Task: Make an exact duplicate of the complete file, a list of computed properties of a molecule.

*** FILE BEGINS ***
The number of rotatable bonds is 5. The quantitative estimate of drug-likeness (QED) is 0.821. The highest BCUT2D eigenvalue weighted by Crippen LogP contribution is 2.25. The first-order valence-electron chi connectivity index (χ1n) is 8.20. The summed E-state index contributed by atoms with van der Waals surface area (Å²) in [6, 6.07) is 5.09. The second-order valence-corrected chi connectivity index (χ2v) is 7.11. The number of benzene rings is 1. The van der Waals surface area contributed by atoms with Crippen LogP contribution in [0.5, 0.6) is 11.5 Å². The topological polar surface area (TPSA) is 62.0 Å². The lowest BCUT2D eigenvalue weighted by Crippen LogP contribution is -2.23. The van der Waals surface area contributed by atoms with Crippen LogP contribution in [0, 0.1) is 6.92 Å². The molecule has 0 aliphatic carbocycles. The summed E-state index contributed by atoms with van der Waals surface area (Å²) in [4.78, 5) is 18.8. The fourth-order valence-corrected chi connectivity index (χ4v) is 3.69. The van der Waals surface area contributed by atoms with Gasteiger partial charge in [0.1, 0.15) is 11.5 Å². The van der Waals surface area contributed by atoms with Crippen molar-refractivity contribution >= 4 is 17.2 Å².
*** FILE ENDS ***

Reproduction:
The number of rotatable bonds is 5. The quantitative estimate of drug-likeness (QED) is 0.821. The highest BCUT2D eigenvalue weighted by Crippen LogP contribution is 2.25. The first-order valence-electron chi connectivity index (χ1n) is 8.20. The summed E-state index contributed by atoms with van der Waals surface area (Å²) in [6, 6.07) is 5.09. The second-order valence-corrected chi connectivity index (χ2v) is 7.11. The number of benzene rings is 1. The van der Waals surface area contributed by atoms with Crippen LogP contribution in [0.5, 0.6) is 11.5 Å². The topological polar surface area (TPSA) is 62.0 Å². The lowest BCUT2D eigenvalue weighted by Crippen LogP contribution is -2.23. The van der Waals surface area contributed by atoms with Crippen LogP contribution in [0, 0.1) is 6.92 Å². The molecule has 0 aliphatic carbocycles. The summed E-state index contributed by atoms with van der Waals surface area (Å²) in [4.78, 5) is 18.8. The fourth-order valence-corrected chi connectivity index (χ4v) is 3.69. The van der Waals surface area contributed by atoms with Gasteiger partial charge in [0.1, 0.15) is 11.5 Å². The van der Waals surface area contributed by atoms with Crippen molar-refractivity contribution >= 4 is 17.2 Å².